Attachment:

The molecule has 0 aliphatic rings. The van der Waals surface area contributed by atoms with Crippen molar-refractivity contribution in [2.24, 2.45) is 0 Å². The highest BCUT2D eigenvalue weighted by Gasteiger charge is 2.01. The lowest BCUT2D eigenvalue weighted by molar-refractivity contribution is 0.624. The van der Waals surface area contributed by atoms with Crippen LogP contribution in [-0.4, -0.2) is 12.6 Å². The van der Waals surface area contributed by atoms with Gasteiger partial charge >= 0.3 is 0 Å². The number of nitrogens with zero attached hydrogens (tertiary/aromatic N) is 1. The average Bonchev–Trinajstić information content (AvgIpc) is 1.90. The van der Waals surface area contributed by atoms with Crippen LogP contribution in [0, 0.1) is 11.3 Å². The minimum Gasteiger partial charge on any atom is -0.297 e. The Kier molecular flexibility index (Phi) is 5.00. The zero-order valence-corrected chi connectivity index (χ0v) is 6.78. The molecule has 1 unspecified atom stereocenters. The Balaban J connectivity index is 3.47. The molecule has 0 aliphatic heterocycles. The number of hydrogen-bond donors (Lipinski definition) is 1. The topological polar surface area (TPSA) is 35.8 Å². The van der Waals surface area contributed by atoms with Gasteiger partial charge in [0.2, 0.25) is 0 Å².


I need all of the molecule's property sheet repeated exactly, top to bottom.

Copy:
The molecule has 0 aliphatic rings. The van der Waals surface area contributed by atoms with Crippen molar-refractivity contribution in [2.24, 2.45) is 0 Å². The highest BCUT2D eigenvalue weighted by Gasteiger charge is 2.01. The lowest BCUT2D eigenvalue weighted by molar-refractivity contribution is 0.624. The van der Waals surface area contributed by atoms with Crippen LogP contribution in [-0.4, -0.2) is 12.6 Å². The van der Waals surface area contributed by atoms with Gasteiger partial charge >= 0.3 is 0 Å². The number of nitrogens with zero attached hydrogens (tertiary/aromatic N) is 1. The average Bonchev–Trinajstić information content (AvgIpc) is 1.90. The van der Waals surface area contributed by atoms with Crippen LogP contribution in [0, 0.1) is 11.3 Å². The minimum Gasteiger partial charge on any atom is -0.297 e. The Kier molecular flexibility index (Phi) is 5.00. The zero-order valence-corrected chi connectivity index (χ0v) is 6.78. The molecule has 1 unspecified atom stereocenters. The Balaban J connectivity index is 3.47. The molecule has 0 aliphatic heterocycles. The number of hydrogen-bond donors (Lipinski definition) is 1. The topological polar surface area (TPSA) is 35.8 Å². The van der Waals surface area contributed by atoms with Gasteiger partial charge in [0.2, 0.25) is 0 Å².